To be honest, I had to wait over a day to try and write this post. And still, I start crying; I ramble; I’ve looked at what I’ve written and while to a special needs’ parent it may look coherent, that would’ve been about it. So, I’m trying again and grammar and coherency be damned.
*I am only writing from my perspective. I am not assuming to know how anyone else feels. 🙂
There is a Whitney Houston song, “One Moment in Time”, written for the 1988 Winter Olympics. Meant to be an inspiring song about the athletes, their years and years of work and sacrifices all for that-
“one moment in time
When I’m more than I thought I could be
When all of my dreams are a heartbeat away
And the answers are all up to me
Give me one moment in time
When I’m racing with destiny
Then in that one moment of time
I will feel
I will feel eternity”
But, as a parent of a special needs parent, it is also my hope for my child, and truth be told, for myself.
For those who watch America’s Got Talent or is one of the millions who have already watched Kodi Lee’s audition, I’m willing to bet, you cried. Like me, like, well, everybody. But, have you asked yourself WHY you cried. Those of you who don’t have a special needs child in their lives… Why did YOU cry? Because, I can’t fathom it. I can only watch that audition from the viewpoint of a parent with a nonverbal child. And my tears are for his mother.
You see, I KNOW what that moment must have felt like, that moment she talks about when she says “he started singing and… I was in tears” And when I watch this video (over and over) I think of all the Rett syndrome moms out there who’ve dreamed of such a moment- a true glimpse of what could be; a real, undeniable glimpse into the world of their child; a moment when you KNOW on some level, an amazing level, that your child is going to be truly seen and heard and accepted. A moment where people will see past his “odd” behavior; a moment where people forget he’s “disabled”, “autisitic”, ” blind”, “not normal”. And Tina Lee, Kodi’s mom, got her moment and my heart just burst for her.
You see, when your perfectly normal child eventually learns to speak it’s exciting, but still expected; when your child is NEVER expected to speak to HEAR them speak becomes a joy on an whole other level.
We dream of “one moment in time” when it all comes together and a miracle happens. And sometimes we get it. Just this one small, tiny and yet immense gift to remember for always… a child who can’t speak while awake, but calls for “mom” in their sleep; a child who has not once fed herself grabs a chip off a stranger’s plate; a child, who for just one single day doesn’t have a seizure or doesn’t scream; a child who is excluded at every turn and then goes to a different school and FINALLY has friends. These are the stuff of our dreams and when a mom gets that moment, when they can stop worrying for just one day, or better yet know that for all the days coming, their child has permanently managed to bridge this vast gap between being on the outskirts always looking over the great divide of “normalcy” you can’t help but cry tears of joy for her and for the hope that brings to you as another mom, waiting and hoping for the same.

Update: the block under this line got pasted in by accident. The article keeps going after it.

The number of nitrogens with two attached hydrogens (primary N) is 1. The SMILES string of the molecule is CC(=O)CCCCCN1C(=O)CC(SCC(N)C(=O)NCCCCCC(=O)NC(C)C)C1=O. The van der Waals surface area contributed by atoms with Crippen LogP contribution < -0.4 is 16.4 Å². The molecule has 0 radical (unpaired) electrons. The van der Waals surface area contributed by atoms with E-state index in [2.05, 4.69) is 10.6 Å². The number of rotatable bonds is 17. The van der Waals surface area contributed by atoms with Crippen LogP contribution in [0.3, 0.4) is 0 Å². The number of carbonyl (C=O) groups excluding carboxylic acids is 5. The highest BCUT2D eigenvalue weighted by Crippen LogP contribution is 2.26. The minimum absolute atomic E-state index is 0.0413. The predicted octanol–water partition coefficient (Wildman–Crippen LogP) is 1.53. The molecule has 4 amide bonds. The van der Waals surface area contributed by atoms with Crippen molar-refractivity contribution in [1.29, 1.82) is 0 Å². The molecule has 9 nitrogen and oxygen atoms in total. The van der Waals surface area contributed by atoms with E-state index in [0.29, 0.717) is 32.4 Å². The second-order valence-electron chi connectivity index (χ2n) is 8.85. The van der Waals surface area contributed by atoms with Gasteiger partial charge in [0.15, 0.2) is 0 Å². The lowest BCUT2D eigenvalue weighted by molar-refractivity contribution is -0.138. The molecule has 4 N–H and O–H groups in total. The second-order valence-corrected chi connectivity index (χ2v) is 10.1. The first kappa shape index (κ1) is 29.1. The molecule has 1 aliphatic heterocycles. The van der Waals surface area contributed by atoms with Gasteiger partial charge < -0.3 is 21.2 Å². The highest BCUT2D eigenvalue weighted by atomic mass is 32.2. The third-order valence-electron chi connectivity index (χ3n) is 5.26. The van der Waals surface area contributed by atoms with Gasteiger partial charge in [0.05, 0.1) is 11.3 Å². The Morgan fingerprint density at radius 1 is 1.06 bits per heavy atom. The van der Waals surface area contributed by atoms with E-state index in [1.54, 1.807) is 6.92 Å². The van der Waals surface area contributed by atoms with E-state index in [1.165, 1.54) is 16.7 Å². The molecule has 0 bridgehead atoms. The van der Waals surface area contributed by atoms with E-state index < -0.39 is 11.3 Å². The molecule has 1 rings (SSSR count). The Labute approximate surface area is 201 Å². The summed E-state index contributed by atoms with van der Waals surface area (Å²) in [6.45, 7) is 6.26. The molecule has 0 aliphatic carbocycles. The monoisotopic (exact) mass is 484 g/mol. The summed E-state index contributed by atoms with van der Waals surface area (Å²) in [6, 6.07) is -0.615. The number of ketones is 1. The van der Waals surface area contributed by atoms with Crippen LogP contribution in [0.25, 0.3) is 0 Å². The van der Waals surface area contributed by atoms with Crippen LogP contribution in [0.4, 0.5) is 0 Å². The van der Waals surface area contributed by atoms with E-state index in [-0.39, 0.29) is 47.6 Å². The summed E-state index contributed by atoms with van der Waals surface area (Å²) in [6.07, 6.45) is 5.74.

I had such a moment, and I know that other moms have cried for me, because they’ve told me so, and for the same reason- for me and for the hope they were given. With the words “You’re a cute guy,” during the Trofinetide trial, my daughter handed me that moment on a silver platter. I got a glimpse into what was possible- that my daughter would have a chance. A CHANCE. And that is no more, no less, than what we want for all of our children. A CHANCE. The greatest gift. And, it never becomes less of a gift, this moment in time. I could see it on his mom’s face. And you know why? Because the fear of it being taken away must be around every corner. So, you never, ever take it for granted.
So, I do wonder why others have cried. Have they cried because as mothers in their hearts they inherently know what it means to his mother? Were they just brought to tears by the miracle of music and the gift they received because of it? Were they crying because they realized it could’ve been their child and would they have encouraged this connection or believed it wasn’t really possible and so it never was?
But, I don’t wonder why, for me. I know. I cry for his mother and all the mother’s still waiting.
I know dad’s are out there feeling the same, and I hope this moment for you as well.